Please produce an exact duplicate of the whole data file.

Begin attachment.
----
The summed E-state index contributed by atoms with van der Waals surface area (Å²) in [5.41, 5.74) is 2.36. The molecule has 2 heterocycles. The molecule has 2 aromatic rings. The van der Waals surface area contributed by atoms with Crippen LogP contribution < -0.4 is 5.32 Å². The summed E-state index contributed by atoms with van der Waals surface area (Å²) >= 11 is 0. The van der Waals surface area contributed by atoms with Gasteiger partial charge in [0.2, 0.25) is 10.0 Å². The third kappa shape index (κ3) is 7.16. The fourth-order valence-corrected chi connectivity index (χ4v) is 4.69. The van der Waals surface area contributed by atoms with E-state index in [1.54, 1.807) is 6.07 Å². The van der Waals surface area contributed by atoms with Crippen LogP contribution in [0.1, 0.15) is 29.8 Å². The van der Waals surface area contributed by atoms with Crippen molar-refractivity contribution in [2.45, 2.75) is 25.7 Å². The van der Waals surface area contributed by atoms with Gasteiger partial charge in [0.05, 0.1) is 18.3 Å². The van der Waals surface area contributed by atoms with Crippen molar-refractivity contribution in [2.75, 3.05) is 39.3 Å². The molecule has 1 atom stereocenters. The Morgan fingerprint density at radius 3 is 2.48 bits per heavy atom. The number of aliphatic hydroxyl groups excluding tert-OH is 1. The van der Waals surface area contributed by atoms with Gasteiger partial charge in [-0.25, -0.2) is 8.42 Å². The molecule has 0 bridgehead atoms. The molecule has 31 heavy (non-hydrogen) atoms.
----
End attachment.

The summed E-state index contributed by atoms with van der Waals surface area (Å²) in [5.41, 5.74) is 2.36. The molecule has 2 heterocycles. The molecule has 2 aromatic rings. The van der Waals surface area contributed by atoms with Crippen LogP contribution < -0.4 is 5.32 Å². The summed E-state index contributed by atoms with van der Waals surface area (Å²) >= 11 is 0. The van der Waals surface area contributed by atoms with Gasteiger partial charge in [0.2, 0.25) is 10.0 Å². The third kappa shape index (κ3) is 7.16. The fourth-order valence-corrected chi connectivity index (χ4v) is 4.69. The van der Waals surface area contributed by atoms with E-state index in [1.54, 1.807) is 6.07 Å². The van der Waals surface area contributed by atoms with Crippen LogP contribution in [0.1, 0.15) is 29.8 Å². The van der Waals surface area contributed by atoms with Crippen molar-refractivity contribution in [2.45, 2.75) is 25.7 Å². The van der Waals surface area contributed by atoms with Gasteiger partial charge in [0.05, 0.1) is 18.3 Å². The van der Waals surface area contributed by atoms with Crippen molar-refractivity contribution in [2.75, 3.05) is 39.3 Å². The molecule has 1 atom stereocenters. The Morgan fingerprint density at radius 3 is 2.48 bits per heavy atom. The number of aliphatic hydroxyl groups excluding tert-OH is 1. The van der Waals surface area contributed by atoms with Gasteiger partial charge in [-0.25, -0.2) is 8.42 Å². The molecule has 0 bridgehead atoms. The molecule has 31 heavy (non-hydrogen) atoms.